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Doctors successfully transplant pig kidney into brain-dead man

American Journal of Transplantation
Reuters Health - 27/01/2022 - It's been an exciting month for transplant medicine.

Earlier this month, a team at the University of Maryland announced the successful transplant of a genetically modified pig's heart into a man with terminal cancer.

This week, a team from the University of Alabama at Birmingham (UAB) says they successfully transplanted two kidneys from a genetically modified pig into a brain-dead man after his native kidneys were removed.

The transplanted kidneys filtered blood and produced variable amounts of urine, although creatinine clearance did not recover. Longitudinal biopsies revealed thrombotic microangiopathy that did not progress in severity.

"Whether renal recovery was impacted by the milieu of brain death and/or microvascular injury remains unknown," the research team reports in the American Journal of Transplantation.

No chimerism or transmission of porcine retroviruses was detected and the pig kidneys were not immediately rejected, but remained viable until the study ended 74 hours after transplant.

"This game-changing moment in the history of medicine represents a paradigm shift and a major milestone in the field of xenotransplantation, which is arguably the best solution to the organ shortage crisis," lead surgeon Dr. Jayme Locke, director of the Comprehensive Transplant Institute in UAB's Department of Surgery, said in a news release.

"We have bridged critical knowledge gaps and obtained the safety and feasibility data necessary to begin a clinical trial in living humans with end-stage kidney failure disease," he noted.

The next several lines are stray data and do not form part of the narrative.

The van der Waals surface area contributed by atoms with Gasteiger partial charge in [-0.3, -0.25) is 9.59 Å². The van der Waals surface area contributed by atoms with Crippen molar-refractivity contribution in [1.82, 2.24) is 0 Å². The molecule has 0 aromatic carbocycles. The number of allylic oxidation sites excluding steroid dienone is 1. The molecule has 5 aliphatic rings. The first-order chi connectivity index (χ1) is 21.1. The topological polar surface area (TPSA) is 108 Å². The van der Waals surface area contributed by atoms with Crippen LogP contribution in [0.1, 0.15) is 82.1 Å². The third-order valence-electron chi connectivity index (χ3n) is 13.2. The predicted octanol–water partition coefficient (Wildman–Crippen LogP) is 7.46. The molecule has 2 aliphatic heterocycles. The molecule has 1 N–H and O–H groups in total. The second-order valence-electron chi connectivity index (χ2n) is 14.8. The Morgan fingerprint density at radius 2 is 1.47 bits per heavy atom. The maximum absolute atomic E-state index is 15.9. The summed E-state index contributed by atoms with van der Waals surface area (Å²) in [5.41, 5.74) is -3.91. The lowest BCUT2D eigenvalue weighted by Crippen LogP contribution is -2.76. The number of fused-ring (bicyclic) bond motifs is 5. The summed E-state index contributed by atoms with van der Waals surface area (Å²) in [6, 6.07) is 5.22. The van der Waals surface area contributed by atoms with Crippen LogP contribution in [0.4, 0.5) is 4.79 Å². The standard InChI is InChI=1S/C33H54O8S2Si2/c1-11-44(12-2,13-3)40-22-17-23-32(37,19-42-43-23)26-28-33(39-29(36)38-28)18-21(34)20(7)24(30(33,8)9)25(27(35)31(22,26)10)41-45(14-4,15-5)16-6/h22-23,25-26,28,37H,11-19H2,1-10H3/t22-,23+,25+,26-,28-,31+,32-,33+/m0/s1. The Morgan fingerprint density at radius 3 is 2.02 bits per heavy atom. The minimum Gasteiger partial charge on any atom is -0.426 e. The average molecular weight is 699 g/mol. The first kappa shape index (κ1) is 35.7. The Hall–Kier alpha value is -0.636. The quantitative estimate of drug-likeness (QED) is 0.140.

This advance in xenotransplantation would not have been possible without the transplant recipient, Jim Parsons, and his family, the UAB notes in the news release.

Parsons, 57, was a registered organ donor through Legacy of Hope, Alabama's organ-procurement organization, and he had always wanted to have his organs help others upon his death; but his organs were not suitable for donation.

His family allowed UAB to maintain Parsons on a ventilator to keep his body functioning while his native kidneys were removed and the pig kidneys transplanted.

"Mr. Parsons and his family allowed us to replicate precisely how we would perform this transplant in a living human. Their powerful contribution will save thousands of lives, and that could begin in the very near future," Dr. Locke said in the release. "Mr. Parsons' gift honors his legacy and firmly establishes the viability, safety and feasibility of this preclinical model. Because of his gift, we have proposed this to be known as 'The Parsons Model.'"

SOURCE: https://bit.ly/33QGelp American Journal of Transplantation, online January 20, 2022.

By Reuters Staff

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